There are several unique components to the analyses performed in this study. First, it describes the only direct comparison of the transcriptional outcomes of expression of CAG and CUG expanded repeat RNAs. Furthermore, it is also the only study thus far to examine the general transcriptional response to neuronal expression of CUG repeat RNA. Since neuronal toxicity resulting from CUG repeat expansion is a feature of DM1 and may also play a role in HDL-2, defining the pathways involved in CUG repeat-mediated neuronal toxicity is of great importance. Similarly, while toxicity of CAG repeat RNA has now been described in several model systems (18,26,27), the cellular basis of this toxicity has not yet been extensively explored. Additionally, this is also the first report of the effects of expression of the SCA10-associated expansion in a Drosophila model.


We have previously reported a Drosophila expanded repeat disease model utilizing the UAS-GAL4 system to drive expression of different expanded repeat sequences in a tissue-specific manner (8). In this model, repeats are expressed in the context of a short peptide sequence (7) which is unrelated to the context in any of the expanded repeat diseases (Fig. 2A). In contrast to most other models described in the literature, this model therefore allows investigation of the intrinsic toxicity of expanded repeat sequences, which is likely to account for common features observed in these diseases.

Figure 2.
Schematic representation of repeat constructs and effect of expression of translated and untranslated expanded repeat constructs on the external appearance of the Drosophila eye. (A) Translated repeat constructs: similarly sized expanded repeat tracts ...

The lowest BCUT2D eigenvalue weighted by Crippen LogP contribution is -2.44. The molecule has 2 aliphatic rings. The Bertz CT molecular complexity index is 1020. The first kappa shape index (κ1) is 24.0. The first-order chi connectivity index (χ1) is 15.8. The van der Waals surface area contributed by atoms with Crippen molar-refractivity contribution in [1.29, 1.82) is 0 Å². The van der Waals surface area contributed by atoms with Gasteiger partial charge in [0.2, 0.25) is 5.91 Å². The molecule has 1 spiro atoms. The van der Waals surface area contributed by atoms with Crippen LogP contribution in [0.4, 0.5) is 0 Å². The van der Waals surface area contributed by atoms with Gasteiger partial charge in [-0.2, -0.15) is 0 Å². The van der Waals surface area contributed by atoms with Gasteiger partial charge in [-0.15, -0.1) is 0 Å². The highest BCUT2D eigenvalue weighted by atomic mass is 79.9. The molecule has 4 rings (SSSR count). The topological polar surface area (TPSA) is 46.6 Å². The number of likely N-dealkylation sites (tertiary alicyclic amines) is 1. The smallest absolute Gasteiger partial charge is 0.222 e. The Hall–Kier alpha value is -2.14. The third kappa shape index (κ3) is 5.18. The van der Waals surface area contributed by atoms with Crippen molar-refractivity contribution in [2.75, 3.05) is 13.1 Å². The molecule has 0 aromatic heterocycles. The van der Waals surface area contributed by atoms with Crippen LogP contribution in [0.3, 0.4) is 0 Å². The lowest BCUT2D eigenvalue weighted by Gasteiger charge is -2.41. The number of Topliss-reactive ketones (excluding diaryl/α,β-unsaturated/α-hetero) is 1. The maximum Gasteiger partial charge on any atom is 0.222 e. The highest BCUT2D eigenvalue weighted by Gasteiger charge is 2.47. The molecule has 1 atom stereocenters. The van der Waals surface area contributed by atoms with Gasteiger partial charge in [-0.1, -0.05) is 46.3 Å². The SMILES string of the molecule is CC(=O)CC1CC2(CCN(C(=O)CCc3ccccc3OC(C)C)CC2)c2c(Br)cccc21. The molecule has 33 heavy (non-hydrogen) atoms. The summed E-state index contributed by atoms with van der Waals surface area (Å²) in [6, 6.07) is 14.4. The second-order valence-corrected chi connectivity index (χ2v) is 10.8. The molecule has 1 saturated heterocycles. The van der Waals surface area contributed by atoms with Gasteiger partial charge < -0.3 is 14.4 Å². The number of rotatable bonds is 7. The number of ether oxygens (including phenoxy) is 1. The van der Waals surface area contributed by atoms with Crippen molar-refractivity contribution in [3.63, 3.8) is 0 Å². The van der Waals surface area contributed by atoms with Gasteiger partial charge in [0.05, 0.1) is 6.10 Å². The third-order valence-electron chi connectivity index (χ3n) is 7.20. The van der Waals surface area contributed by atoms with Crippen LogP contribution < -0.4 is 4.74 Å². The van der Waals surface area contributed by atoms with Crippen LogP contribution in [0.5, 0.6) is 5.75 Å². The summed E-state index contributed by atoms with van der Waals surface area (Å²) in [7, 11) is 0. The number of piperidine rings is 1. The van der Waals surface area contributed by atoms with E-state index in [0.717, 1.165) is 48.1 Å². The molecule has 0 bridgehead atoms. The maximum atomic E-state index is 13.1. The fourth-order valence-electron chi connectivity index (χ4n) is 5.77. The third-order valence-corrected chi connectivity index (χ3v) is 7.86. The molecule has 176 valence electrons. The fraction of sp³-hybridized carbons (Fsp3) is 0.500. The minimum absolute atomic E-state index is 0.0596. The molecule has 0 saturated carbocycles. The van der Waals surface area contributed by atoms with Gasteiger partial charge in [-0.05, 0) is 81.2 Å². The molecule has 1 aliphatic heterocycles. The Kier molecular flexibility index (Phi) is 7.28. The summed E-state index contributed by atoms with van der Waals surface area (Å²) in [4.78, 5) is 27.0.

This Drosophila model was previously used to investigate the contribution of hairpin-forming RNA to toxicity of polyglutamine tracts (8) by comparing the phenotypes seen when CAG repeats, which encode polyglutamine and are able to form an RNA hairpin secondary structure, or CAA repeats, which encode polyglutamine but are unstructured at the RNA level, are expressed in the Drosophila eye. The results obtained in this investigation suggested that the majority of the phenotype seen in flies expressing polyglutamine is likely to be the result of the polyglutamine peptide itself and not the repeat-containing RNA. However, subtle cellular changes resulting from expression of RNA species, which may result in cell death over an extended period of time, were not further investigated (Fig. 2K). In this study, we look specifically at cellular changes resulting from neuronal expression of disease-causing untranslated expanded repeat sequences.

Expression of expanded, untranslated CAG, CAA, CUG and AUUCU repeat RNAs in Drosophila

In order to investigate the intrinsic toxicity of different disease-associated expanded repeat RNA sequences, a set of constructs were generated in which a termination codon is inserted ahead of the repeat sequence such that the repeat tract is effectively shifted into the 3′UTR of the transcript in each case (Fig. 2F). Expression of this construct containing a hairpin-forming CAG repeat RNA (rCAG) does not result in a phenotype when expressed in the Drosophila eye, as previously reported (8). Similarly, expression of untranslated hairpin-forming CUG repeat RNA (rCUG) or unstructured CAA repeat RNA (rCAA) does not alter the appearance of the Drosophila eye.

An identical construct was also generated with an insertion of 65 interrupted repeats of the penta-nucleotide AUUCU sequence responsible for the rare spinocerebellar ataxia, SCA10. The sequence of the repeat tract in this construct is (ATTCT)20 ACTCT (ATTCT)23 ATTCC (ATTCT)15 ATTTT (ATTCT)7, surrounded by 141 bp of sequence from the region of intron 9 of human ataxin-10. Although the repeat number in this construct is lower than in the CAG, CUG and CAA repeat constructs, in each case the total size of the repeat tract is ~300 bp and therefore, in the cases where a secondary structure is predicted, the resulting hairpin RNAs will be of similar size.